Proceeds from the publication of We Refugees

Editorial work will be provided free of charge by the Pact Press editorial team, lead by Dr. Emma Larking, and all net proceeds from the sale of the anthology will go to support the work of the Asylum Seeker Resource Centre (ASRC).

Based in Melbourne, Australia, the ASRC describes itself as:

…both a place and a movement. We are an independent not for profit organisation, whose programs support and empower people seeking asylum to maximise their own physical, mental and social wellbeing. As a movement, we mobilise and unite communities to create lasting social and policy change for people seeking asylum in Australia. We are proud to be owned and run by our community of volunteers and supporters.

Please visit the ASRC website for more information about its campaignsworkvision and values.

Interview with Artist Virginia Ryan, Contributor to our forthcoming Pact Press Anthology, We Refugees.

we refugees library

~ ~ ~

“Groota Pieter” is also a part of the 2018 Lilly Press publication (U.S.), “The Immigrants” by The River Poets Journal.

Died Rich

“DIED RICH”

This is the heartfelt tale of a neophyte basketball player—slash—jung Reiba ☠️and it was selected for the May 2019 Issue #27 edition of the American literary magazine Fabula Argentea. Find it HERE.

Editor Rick Taubold: “We don’t single out any pieces in an issue as being better than the others, but you might find it interesting to read and compare “Died Rich” and “Whence We Came, Whither We Go” because they both explore a similar theme, yet they are very different stories with different outcomes.”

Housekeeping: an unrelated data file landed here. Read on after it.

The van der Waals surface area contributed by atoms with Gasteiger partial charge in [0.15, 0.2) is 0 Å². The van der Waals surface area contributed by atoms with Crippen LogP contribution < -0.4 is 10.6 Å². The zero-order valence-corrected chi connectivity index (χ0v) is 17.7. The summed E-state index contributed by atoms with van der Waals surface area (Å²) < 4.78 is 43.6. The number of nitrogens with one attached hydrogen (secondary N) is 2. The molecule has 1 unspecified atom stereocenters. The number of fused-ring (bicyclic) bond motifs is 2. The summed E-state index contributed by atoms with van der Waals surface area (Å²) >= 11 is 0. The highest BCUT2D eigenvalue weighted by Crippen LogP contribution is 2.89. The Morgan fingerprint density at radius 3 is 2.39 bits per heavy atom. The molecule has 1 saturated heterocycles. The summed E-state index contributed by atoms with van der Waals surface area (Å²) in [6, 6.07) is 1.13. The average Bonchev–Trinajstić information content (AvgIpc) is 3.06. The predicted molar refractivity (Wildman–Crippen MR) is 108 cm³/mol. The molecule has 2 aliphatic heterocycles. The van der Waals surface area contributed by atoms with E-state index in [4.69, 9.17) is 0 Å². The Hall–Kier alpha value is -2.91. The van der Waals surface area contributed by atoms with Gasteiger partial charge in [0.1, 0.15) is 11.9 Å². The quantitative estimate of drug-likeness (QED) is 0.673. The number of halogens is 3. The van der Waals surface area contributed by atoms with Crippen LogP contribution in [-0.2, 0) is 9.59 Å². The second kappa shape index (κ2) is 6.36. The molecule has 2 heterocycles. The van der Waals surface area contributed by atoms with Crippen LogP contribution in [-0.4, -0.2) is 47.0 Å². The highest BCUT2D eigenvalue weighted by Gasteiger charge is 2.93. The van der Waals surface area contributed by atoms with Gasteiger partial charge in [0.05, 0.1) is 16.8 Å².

fabula argentea.png

WHY WE CHOSE TO PUBLISH “Died Rich”:

The title alone is compelling, even if it totally misleads the reader about the story’s content. After the first couple of paragraphs, the reader is hooked on the character and anxiously wondering where the story is headed. One mark of a great story is that opening hook and promise, and with his opening author Mitchell Toews promises a good story and does not disappoint with his different take on how to handle a bully, even if… (spoiler removed)

One thing we loved about this piece was Dr. Rempel’s story about the borderline cases in Hell. At the time, this seems like… (spoiler removed)

☠️ A jung Reiba is a boy pirate, according to the author’s less-than-perfect Plautdietsch.

~~~

Aug 8 Addendum: See “Concealment” on the excellent online lit journal, Me First Magazine. https://wp.me/pawMQk-2w